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Home > Patient & Family Resources > Health Library > Hypnosis
Hypnosis is a state of focused concentration during which a person becomes less aware of his or her surroundings. Hypnotherapy is the use of hypnosis to treat physical or psychological conditions.
During a hypnotic state (trance), a person may be more likely to accept suggestions that can help change his or her behavior. A therapist (hypnotherapist) can lead the hypnosis, or he or she can teach people to hypnotize themselves (self-hypnosis). You can also learn self-hypnosis from books.
The hypnotherapist's goal is not to control a person or give the person answers but rather to help the person solve his or her own problems.
Self-hypnosis usually consists of writing or adapting a script to induce hypnosis (including suggestions to help with specific problems), recording the script, and playing the tape to become hypnotized. Some people are more comfortable with self-hypnosis because they are alone throughout the exercise and are in control of all suggestions made during the hypnotic trance.
Hypnosis does not work for everyone. You must be willing to focus your attention and follow the suggestions of the therapist. Contrary to popular belief, you cannot be hypnotized unwillingly. Also, when you are hypnotized, you will not follow directions against your wishes.
Experts do not know how hypnosis works, but it seems to put the body in a state of deep relaxation.
Some people believe hypnosis causes the brain to release natural substances that affect the way you perceive pain and other symptoms. Others believe hypnosis acts on the unconscious mind and allows you to control body reactions that you cannot normally control, such as blood pressure, heartbeat, and hunger.
Hypnosis is not intended to cure disease but rather to relieve symptoms of illness. Hypnosis has been effective in relieving pain associated with surgery, paralysis, and childbirth. Also, it is widely used to help with substance use disorder. Hypnosis can reduce stress by increasing relaxation, offering positive suggestions, and eliminating negative thoughts.
Hypnosis can help with anxiety, insomnia, phobias, obesity, asthma, quitting smoking, and irritable bowel syndrome. Research has also found that it can reduce cancer-related pain, labor pain, nausea, and vomiting. In some cases hypnosis is combined with cognitive therapy or other relaxation and behavioral techniques.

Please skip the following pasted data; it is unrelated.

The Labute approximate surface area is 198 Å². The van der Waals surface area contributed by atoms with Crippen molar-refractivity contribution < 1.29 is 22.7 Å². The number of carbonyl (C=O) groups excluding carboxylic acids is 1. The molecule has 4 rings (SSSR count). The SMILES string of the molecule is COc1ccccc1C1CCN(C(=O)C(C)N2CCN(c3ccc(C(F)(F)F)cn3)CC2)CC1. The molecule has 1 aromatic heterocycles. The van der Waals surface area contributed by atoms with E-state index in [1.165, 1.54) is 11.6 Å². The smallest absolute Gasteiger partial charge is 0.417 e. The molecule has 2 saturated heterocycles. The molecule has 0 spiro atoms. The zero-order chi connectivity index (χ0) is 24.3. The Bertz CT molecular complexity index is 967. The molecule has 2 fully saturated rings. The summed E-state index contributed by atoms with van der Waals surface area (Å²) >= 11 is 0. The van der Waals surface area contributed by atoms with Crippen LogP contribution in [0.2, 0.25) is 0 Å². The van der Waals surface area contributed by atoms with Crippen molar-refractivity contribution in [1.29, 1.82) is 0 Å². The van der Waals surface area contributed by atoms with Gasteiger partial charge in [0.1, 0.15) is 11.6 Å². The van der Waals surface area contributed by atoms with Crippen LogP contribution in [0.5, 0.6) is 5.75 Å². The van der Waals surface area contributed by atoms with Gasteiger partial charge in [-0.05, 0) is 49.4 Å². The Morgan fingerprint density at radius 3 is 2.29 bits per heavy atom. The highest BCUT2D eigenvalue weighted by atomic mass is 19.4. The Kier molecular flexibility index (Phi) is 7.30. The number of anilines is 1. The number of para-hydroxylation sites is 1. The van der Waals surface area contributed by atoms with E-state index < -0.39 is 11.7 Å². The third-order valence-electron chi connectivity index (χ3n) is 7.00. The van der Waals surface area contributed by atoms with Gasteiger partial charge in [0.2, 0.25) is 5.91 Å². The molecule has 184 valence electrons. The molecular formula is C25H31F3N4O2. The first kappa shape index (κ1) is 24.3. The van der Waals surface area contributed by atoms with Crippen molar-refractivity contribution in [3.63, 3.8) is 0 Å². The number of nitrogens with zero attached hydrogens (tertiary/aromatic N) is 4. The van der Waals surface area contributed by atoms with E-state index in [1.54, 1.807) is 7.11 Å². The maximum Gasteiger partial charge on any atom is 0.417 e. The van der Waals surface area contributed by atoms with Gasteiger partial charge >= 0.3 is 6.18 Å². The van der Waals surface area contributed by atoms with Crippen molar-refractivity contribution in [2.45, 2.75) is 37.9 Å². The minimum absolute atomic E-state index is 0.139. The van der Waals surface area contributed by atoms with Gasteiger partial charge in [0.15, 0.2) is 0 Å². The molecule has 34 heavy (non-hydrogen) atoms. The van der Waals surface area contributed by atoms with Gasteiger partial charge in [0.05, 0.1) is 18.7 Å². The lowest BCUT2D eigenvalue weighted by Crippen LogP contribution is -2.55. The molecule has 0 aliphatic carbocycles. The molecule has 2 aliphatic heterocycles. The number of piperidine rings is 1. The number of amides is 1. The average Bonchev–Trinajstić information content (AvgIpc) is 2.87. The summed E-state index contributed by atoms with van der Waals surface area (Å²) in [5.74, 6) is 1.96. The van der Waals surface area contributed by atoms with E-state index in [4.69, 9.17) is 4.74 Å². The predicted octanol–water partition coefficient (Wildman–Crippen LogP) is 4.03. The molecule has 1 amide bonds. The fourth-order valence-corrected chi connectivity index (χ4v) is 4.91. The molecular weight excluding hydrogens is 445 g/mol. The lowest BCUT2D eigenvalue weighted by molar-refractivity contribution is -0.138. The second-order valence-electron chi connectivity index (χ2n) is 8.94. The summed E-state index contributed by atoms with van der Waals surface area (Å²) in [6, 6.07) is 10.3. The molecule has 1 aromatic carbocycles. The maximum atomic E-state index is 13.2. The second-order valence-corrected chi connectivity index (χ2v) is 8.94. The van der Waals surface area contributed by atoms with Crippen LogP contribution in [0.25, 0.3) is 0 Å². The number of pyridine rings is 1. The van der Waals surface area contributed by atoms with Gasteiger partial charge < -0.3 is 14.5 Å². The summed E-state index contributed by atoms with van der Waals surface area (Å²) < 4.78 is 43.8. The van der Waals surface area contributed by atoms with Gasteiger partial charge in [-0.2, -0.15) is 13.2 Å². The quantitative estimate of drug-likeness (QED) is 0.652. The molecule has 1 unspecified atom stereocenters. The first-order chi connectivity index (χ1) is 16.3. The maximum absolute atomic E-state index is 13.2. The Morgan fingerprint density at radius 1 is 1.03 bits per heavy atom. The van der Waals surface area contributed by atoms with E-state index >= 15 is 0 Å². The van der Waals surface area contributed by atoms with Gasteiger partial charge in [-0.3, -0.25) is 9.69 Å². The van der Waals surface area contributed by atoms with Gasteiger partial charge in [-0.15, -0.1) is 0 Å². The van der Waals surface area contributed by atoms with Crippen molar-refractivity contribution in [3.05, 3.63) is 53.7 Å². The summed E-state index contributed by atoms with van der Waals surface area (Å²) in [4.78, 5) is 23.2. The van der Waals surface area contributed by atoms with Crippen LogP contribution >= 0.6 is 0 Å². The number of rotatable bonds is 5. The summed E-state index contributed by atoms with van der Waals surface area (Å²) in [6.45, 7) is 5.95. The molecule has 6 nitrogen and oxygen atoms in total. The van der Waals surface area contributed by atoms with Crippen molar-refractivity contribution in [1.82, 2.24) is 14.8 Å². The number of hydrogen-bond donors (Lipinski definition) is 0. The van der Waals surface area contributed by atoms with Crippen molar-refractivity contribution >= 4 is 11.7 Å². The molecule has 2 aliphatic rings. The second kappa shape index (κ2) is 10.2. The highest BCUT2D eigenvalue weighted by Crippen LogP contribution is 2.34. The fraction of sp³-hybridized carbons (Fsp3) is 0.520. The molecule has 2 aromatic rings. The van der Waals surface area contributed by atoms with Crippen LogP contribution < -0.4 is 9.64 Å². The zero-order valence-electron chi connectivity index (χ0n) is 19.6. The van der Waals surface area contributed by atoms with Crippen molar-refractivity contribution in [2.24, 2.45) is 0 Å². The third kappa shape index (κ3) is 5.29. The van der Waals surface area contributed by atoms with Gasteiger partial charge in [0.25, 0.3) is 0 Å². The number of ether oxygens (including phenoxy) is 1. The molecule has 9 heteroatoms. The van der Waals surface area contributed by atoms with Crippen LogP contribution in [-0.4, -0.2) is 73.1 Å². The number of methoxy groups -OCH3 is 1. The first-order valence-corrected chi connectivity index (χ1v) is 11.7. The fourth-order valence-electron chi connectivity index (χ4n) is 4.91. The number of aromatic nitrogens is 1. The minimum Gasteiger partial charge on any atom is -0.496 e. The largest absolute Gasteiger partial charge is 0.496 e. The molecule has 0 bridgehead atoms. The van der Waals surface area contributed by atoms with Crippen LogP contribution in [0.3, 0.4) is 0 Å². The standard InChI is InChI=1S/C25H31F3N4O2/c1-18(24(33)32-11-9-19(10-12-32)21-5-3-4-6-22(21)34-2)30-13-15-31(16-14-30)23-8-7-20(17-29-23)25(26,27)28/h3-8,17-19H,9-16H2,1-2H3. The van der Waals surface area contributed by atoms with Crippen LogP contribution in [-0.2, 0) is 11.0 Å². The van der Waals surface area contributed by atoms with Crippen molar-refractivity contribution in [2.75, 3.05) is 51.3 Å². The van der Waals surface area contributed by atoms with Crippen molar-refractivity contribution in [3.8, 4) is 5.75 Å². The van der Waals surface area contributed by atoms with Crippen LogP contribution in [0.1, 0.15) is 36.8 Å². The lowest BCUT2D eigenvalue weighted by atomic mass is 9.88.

No formal licensing exists in the United States to govern hypnotherapists. It is important to find a health professional with extensive training and experience in hypnotherapy. Many psychologists, counselors, doctors, and dentists are experienced in hypnotherapy.
Self-hypnosis is also considered safe, even when done by inexperienced people. There are no reported cases of harm resulting from self-hypnosis. But do not perform self-hypnosis while you are driving a vehicle or are in any situation where you need to be fully alert or able to respond quickly (for example, while operating machinery or while supervising children).
Talk with your doctor about any complementary health practice that you would like to try or are already using. Your doctor can help you manage your health better if he or she knows about all of your health practices.
Other Works Consulted
Bennett PW (2013). Placebo and the power to heal. In JE Pizzorno, MT Murray, eds., Textbook of Natural Medicine, 4th ed., pp. 69–87. St. Louis: Mosby.
Freeman L (2009). Hypnosis. In L Freeman, ed., Mosby's Complementary and Alternative Medicine: A Research-Based Approach, 3rd ed., pp. 215–251. St. Louis: Mosby Elsevier.
Rodgers D, Micozzi MS (2011). Mind-body modalities. In MS Micozzi, ed., Fundamentals of Complementary and Integrative Medicine, 4th ed., pp. 106–129. St. Louis: Elsevier Saunders.
Current as of: April 9, 2019
Author: Healthwise StaffMedical Review: Adam Husney MD - Family Medicine
Current as of:
April 9, 2019
Medical Review:Adam Husney MD - Family Medicine
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